What is Religion - and the Growth of Religious Toleration

Updated Friday, 7th January 2022
Professor Graham Harvey discusses the big questions in religious studies: How do people emphasise what is important to them? How do they choose to do religion in different ways? And how did these practices evolve throughout history?

Growth of toleration and privatised religion

A phrase that anthropologists are keen on is ‘making the familiar strange and the strange familiar’.

One thread in efforts to improve understandings of religion is gaining familiarity with what people say and do. How do people emphasise what is important to them? How do they choose to do religion in different ways?

But we also need to understand how common conceptions of religion came about. There is a history to the definitions that can, after long usage, make them seem self-evident, natural or obvious. While origins do not necessarily determine how things must be, they can hinder our efforts to understand other possibilities.

When we define religion purely as a private or individual ‘believing in god’, we are continuing a tradition with a distinct history. People from many religions have quite different approaches to the topic. This is one part of the problem of understanding what makes some people look ‘extreme’.

Peace of Westphalia

To understand where the ‘religion is believing’ definition came from, we need to say something about the Peace of Westphalia and what are known as (wrongly as it happens) the ‘Wars of Religion’.

In 1648 the Peace of Westphalia was intended to end conflicts that had ravaged Europe in the 16th and 17th centuries. An important aspect of the peace accords was an agreement about religion. Central to this was a legal principle that, encapsulated in Latin, says ‘cuius regio, eius religio’, i.e., ‘whose realm, his religion’. This meant that the religion of a ruler determined the religion of his state.

Either Catholic or Protestant Christianity would be the legally established religion of each state according to the affiliation of the ruler. However, Protestant citizens in a Catholic state would be free to practise their religion at any time in private, or in limited, legally appointed times in public. The same rules applied to Catholics in Protestant states.

Jews, Muslims and other minorities would have to wait at least another century for their religious freedom and full citizenship. Given the prevailing gender inequality, it is unsurprising that women’s rights were not considered in these processes.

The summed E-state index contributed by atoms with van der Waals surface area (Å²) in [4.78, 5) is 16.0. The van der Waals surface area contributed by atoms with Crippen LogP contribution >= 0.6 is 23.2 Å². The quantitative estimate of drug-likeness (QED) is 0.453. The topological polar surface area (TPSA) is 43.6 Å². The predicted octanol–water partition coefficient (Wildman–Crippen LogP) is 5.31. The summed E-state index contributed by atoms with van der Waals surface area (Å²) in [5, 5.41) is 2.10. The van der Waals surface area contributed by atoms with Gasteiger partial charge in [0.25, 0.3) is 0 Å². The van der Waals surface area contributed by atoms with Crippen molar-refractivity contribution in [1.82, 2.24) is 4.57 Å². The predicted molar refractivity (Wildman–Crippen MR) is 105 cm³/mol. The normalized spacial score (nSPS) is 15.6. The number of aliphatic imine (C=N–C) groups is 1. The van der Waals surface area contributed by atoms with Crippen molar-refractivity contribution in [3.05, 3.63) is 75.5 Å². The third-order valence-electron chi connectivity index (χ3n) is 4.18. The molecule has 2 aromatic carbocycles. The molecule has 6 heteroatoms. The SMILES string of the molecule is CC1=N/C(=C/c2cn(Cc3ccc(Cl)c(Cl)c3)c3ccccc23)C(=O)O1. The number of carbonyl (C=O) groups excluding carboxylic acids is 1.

Transnational loyalties

The chief point here is that religious affiliations had become problematic for the rulers of the new nation states because they involved transnational loyalties. Someone who was too demonstrative in public about their religious affiliations could therefore be suspected of being dangerously loyal to foreign rulers. As a solution, religion was deliberately defined as a private matter – one which, for example, should have nothing to do with how people voted or whether they were suitable for public political roles.

This is not ‘just history’ but affects us deeply. The result is that many of us today would define religion as a set of beliefs, especially a belief in a god, rather than a way of behaving.

If it is thought of as primarily a set of beliefs, religion can be seen as essentially a private matter, something that doesn’t and shouldn’t influence politics or the law directly. Because it is essentially a private matter, it is often argued, people who hold different religious beliefs should be able to live together amicably, and provided they do so, governments should not interfere with religion.

The absolute right to freedom of belief is not matched by an absolute right to do religion as people think they ought to be able to do. It suggests that religion is more like a hobby than a serious pursuit, and can lead to public acts of religion being seen as ‘extremism’. But this is not the only way of thinking about what religion is, and what the relationship between it and the state should be.

Religious toleration: church gate


Over to you

  • What do you think the advantages and disadvantages of ‘separating church and state’ (religion from public/political life) might be?
  • Discuss the relationship between religion and the state in your country.
  • Research the relationship between religion and the state in some other countries with very different cultures than your own, for example you might want to consider Malaysia, India, Japan.
  • Contemporary scholars often use metaphors to describe religion – for an example of this, you may want to read the article "Metaphor and Religion" by Paul-François Tremlett. How does this complicate historical understandings of ‘religion as a concept’?



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